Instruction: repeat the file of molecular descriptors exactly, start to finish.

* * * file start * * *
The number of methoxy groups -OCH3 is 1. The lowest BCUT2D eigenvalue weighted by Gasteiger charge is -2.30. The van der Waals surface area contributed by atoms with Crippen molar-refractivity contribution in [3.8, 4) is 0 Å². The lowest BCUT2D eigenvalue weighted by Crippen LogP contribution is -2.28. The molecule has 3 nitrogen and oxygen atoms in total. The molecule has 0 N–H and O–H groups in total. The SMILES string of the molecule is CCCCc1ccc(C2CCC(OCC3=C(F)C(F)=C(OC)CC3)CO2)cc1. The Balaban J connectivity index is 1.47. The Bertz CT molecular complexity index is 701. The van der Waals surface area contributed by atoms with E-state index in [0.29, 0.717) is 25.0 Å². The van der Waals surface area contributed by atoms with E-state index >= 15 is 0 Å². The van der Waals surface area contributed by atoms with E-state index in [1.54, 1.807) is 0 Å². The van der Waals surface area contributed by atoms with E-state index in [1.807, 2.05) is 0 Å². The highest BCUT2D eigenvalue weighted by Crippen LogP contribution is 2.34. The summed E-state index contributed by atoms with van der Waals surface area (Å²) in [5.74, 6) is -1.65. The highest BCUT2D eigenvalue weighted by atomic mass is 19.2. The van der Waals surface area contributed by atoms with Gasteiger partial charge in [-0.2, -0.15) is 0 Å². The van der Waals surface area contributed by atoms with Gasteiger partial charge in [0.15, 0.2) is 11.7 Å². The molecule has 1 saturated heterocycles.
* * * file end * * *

The number of methoxy groups -OCH3 is 1. The lowest BCUT2D eigenvalue weighted by Gasteiger charge is -2.30. The van der Waals surface area contributed by atoms with Crippen molar-refractivity contribution in [3.8, 4) is 0 Å². The lowest BCUT2D eigenvalue weighted by Crippen LogP contribution is -2.28. The molecule has 3 nitrogen and oxygen atoms in total. The molecule has 0 N–H and O–H groups in total. The SMILES string of the molecule is CCCCc1ccc(C2CCC(OCC3=C(F)C(F)=C(OC)CC3)CO2)cc1. The Balaban J connectivity index is 1.47. The Bertz CT molecular complexity index is 701. The van der Waals surface area contributed by atoms with E-state index in [0.29, 0.717) is 25.0 Å². The van der Waals surface area contributed by atoms with E-state index >= 15 is 0 Å². The van der Waals surface area contributed by atoms with E-state index in [1.54, 1.807) is 0 Å². The van der Waals surface area contributed by atoms with E-state index in [1.807, 2.05) is 0 Å². The highest BCUT2D eigenvalue weighted by Crippen LogP contribution is 2.34. The summed E-state index contributed by atoms with van der Waals surface area (Å²) in [5.74, 6) is -1.65. The highest BCUT2D eigenvalue weighted by atomic mass is 19.2. The van der Waals surface area contributed by atoms with Gasteiger partial charge in [-0.2, -0.15) is 0 Å². The van der Waals surface area contributed by atoms with Gasteiger partial charge in [0.15, 0.2) is 11.7 Å². The molecule has 1 saturated heterocycles.